(1) noun A specific type of Mexican musical group or ensemble. (2) noun An individual musician member of a mariachi group (synonym: mariachero). (3) adjective A genre or style related to the mariachi, e.g., mariachi music, mariachi trumpet. Since the 1930s, the mariachi has been widely considered the quintessential Mexican folk-derived musical ensemble, and has become an institution symbolic of Mexican music and culture. Mariachi groups are currently found in many countries around the world.
Professional musicians accompanied Hernán Cortés when he arrived in what is now Mexico in 1519. Among their instruments were the harp and the vihuela, prototypes of those later used by the mariachi. Natives, who had their own highly developed musical traditions, quickly mastered European musical practices. With the importation of large numbers of black slaves, African music was also brought to Mexico during the early colonial period. Many regional traditions of mestizo folk music, including that of the mariachi, resulted from the ensuing cultural and musical blending of indigenous and foreign elements.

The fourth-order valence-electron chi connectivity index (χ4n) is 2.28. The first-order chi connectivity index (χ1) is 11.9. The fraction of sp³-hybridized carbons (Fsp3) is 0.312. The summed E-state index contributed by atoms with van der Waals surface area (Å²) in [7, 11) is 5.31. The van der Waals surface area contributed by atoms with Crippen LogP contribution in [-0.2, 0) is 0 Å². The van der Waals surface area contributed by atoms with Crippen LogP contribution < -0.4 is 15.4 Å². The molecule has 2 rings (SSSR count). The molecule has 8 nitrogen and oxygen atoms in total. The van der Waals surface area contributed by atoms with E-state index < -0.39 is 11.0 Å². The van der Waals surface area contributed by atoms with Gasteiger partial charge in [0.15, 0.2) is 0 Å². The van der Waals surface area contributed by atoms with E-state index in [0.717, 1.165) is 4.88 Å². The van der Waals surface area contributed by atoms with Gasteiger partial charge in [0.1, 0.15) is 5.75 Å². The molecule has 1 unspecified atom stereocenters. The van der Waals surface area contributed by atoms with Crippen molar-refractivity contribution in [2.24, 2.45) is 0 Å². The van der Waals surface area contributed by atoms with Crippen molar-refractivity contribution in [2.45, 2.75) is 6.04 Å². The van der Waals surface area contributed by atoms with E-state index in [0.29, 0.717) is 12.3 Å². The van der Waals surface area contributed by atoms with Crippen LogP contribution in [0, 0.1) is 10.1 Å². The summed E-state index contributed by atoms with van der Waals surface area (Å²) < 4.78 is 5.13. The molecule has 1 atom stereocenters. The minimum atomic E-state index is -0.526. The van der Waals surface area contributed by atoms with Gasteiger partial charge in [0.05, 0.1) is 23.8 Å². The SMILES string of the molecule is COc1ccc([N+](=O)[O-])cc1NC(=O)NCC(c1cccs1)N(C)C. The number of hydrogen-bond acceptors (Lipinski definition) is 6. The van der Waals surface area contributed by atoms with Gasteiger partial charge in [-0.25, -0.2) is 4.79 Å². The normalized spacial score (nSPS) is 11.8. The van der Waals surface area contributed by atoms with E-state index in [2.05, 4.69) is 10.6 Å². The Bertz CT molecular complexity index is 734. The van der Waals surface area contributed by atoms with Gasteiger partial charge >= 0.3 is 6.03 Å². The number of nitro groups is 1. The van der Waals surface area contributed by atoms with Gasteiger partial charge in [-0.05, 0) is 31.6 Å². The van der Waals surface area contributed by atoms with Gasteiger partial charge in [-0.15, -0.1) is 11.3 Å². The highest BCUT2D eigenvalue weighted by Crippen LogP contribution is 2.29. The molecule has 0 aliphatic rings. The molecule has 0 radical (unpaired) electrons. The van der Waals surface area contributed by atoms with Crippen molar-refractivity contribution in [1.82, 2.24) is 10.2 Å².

The mariachi is native to a region of western Mexico that includes what are today the states of Jalisco, Nayarit, Zacatecas, Aguascalientes, Guanajuato, Michoacán, and Colima; extending as far north as Sinaloa and Durango and as far south as Guerrero. Despite frequent attempts to attribute it to a specific state or town, the exact birthplace of the mariachi remains unknown.
The early development of mestizo folk music in Mexico is largely undocumented, making speculative any theories on the early evolution of the mariachi. The earliest known incontrovertible reference to a mariachi appears in a letter written by priest Cosme Santa Anna in 1852, although the word can be found earlier as a place-name. Mariachis documented during the second half of the nineteenth century in central western Mexico were commonly associated with the rural fiesta or fandango, and with the tarima or wooden platform upon which couples would dance sones and jarabes, the two most important genres of the early mariachi repertory.